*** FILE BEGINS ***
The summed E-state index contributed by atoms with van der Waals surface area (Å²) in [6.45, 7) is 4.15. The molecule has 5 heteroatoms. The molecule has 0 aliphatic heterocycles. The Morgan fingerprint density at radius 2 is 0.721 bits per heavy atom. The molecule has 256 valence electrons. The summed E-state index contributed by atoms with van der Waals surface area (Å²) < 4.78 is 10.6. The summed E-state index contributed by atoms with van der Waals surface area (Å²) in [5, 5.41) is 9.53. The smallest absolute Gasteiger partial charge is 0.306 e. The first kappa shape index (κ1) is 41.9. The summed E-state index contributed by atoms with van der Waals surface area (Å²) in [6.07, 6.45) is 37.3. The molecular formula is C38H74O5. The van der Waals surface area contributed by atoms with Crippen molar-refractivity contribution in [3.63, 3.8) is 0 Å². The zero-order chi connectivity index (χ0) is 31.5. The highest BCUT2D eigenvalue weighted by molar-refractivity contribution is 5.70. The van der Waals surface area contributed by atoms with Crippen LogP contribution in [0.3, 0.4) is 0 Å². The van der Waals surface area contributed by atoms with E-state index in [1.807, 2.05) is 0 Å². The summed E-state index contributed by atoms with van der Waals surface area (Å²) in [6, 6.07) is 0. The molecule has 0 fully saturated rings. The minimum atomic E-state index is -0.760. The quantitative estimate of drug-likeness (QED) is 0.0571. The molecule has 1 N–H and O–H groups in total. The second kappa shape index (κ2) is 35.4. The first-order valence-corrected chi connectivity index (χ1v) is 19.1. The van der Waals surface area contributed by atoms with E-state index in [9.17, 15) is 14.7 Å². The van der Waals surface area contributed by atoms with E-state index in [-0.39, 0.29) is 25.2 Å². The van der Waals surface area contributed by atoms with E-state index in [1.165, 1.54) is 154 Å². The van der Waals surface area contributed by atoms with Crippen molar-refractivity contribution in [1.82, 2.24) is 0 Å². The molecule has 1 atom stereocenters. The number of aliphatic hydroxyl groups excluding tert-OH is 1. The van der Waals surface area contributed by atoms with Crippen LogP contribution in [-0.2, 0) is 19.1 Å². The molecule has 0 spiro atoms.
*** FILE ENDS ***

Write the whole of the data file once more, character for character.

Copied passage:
The summed E-state index contributed by atoms with van der Waals surface area (Å²) in [6.45, 7) is 4.15. The molecule has 5 heteroatoms. The molecule has 0 aliphatic heterocycles. The Morgan fingerprint density at radius 2 is 0.721 bits per heavy atom. The molecule has 256 valence electrons. The summed E-state index contributed by atoms with van der Waals surface area (Å²) < 4.78 is 10.6. The summed E-state index contributed by atoms with van der Waals surface area (Å²) in [5, 5.41) is 9.53. The smallest absolute Gasteiger partial charge is 0.306 e. The first kappa shape index (κ1) is 41.9. The summed E-state index contributed by atoms with van der Waals surface area (Å²) in [6.07, 6.45) is 37.3. The molecular formula is C38H74O5. The van der Waals surface area contributed by atoms with Crippen molar-refractivity contribution in [3.63, 3.8) is 0 Å². The zero-order chi connectivity index (χ0) is 31.5. The highest BCUT2D eigenvalue weighted by molar-refractivity contribution is 5.70. The van der Waals surface area contributed by atoms with Crippen LogP contribution in [0.3, 0.4) is 0 Å². The van der Waals surface area contributed by atoms with E-state index in [1.807, 2.05) is 0 Å². The summed E-state index contributed by atoms with van der Waals surface area (Å²) in [6, 6.07) is 0. The molecule has 0 fully saturated rings. The minimum atomic E-state index is -0.760. The quantitative estimate of drug-likeness (QED) is 0.0571. The molecule has 1 N–H and O–H groups in total. The second kappa shape index (κ2) is 35.4. The first-order valence-corrected chi connectivity index (χ1v) is 19.1. The van der Waals surface area contributed by atoms with E-state index in [9.17, 15) is 14.7 Å². The van der Waals surface area contributed by atoms with E-state index in [-0.39, 0.29) is 25.2 Å². The van der Waals surface area contributed by atoms with E-state index in [1.165, 1.54) is 154 Å². The van der Waals surface area contributed by atoms with Crippen molar-refractivity contribution in [1.82, 2.24) is 0 Å². The molecule has 1 atom stereocenters. The number of aliphatic hydroxyl groups excluding tert-OH is 1. The van der Waals surface area contributed by atoms with Crippen LogP contribution in [-0.2, 0) is 19.1 Å². The molecule has 0 spiro atoms.